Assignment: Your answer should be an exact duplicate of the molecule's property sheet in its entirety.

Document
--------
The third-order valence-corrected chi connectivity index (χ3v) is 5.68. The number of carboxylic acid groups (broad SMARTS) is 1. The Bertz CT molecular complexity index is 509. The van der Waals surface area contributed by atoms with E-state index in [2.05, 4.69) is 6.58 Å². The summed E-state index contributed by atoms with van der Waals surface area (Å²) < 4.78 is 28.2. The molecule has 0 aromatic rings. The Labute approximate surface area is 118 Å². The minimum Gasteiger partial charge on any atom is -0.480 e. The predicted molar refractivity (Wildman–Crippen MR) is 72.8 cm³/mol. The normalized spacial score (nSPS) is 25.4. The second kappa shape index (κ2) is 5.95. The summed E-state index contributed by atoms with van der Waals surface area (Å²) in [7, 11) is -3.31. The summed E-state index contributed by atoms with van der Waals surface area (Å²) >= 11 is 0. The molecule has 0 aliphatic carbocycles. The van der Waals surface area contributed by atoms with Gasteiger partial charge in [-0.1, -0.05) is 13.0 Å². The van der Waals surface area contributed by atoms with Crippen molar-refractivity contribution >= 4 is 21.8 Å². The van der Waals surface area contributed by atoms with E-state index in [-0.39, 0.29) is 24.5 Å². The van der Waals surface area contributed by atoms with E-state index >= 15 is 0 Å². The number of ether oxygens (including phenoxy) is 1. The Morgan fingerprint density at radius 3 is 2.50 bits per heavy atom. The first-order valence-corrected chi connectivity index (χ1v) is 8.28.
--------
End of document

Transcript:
The third-order valence-corrected chi connectivity index (χ3v) is 5.68. The number of carboxylic acid groups (broad SMARTS) is 1. The Bertz CT molecular complexity index is 509. The van der Waals surface area contributed by atoms with E-state index in [2.05, 4.69) is 6.58 Å². The summed E-state index contributed by atoms with van der Waals surface area (Å²) < 4.78 is 28.2. The molecule has 0 aromatic rings. The Labute approximate surface area is 118 Å². The minimum Gasteiger partial charge on any atom is -0.480 e. The predicted molar refractivity (Wildman–Crippen MR) is 72.8 cm³/mol. The normalized spacial score (nSPS) is 25.4. The second kappa shape index (κ2) is 5.95. The summed E-state index contributed by atoms with van der Waals surface area (Å²) in [7, 11) is -3.31. The summed E-state index contributed by atoms with van der Waals surface area (Å²) >= 11 is 0. The molecule has 0 aliphatic carbocycles. The van der Waals surface area contributed by atoms with Gasteiger partial charge in [-0.1, -0.05) is 13.0 Å². The van der Waals surface area contributed by atoms with Crippen molar-refractivity contribution >= 4 is 21.8 Å². The van der Waals surface area contributed by atoms with E-state index in [-0.39, 0.29) is 24.5 Å². The van der Waals surface area contributed by atoms with E-state index >= 15 is 0 Å². The number of ether oxygens (including phenoxy) is 1. The Morgan fingerprint density at radius 3 is 2.50 bits per heavy atom. The first-order valence-corrected chi connectivity index (χ1v) is 8.28.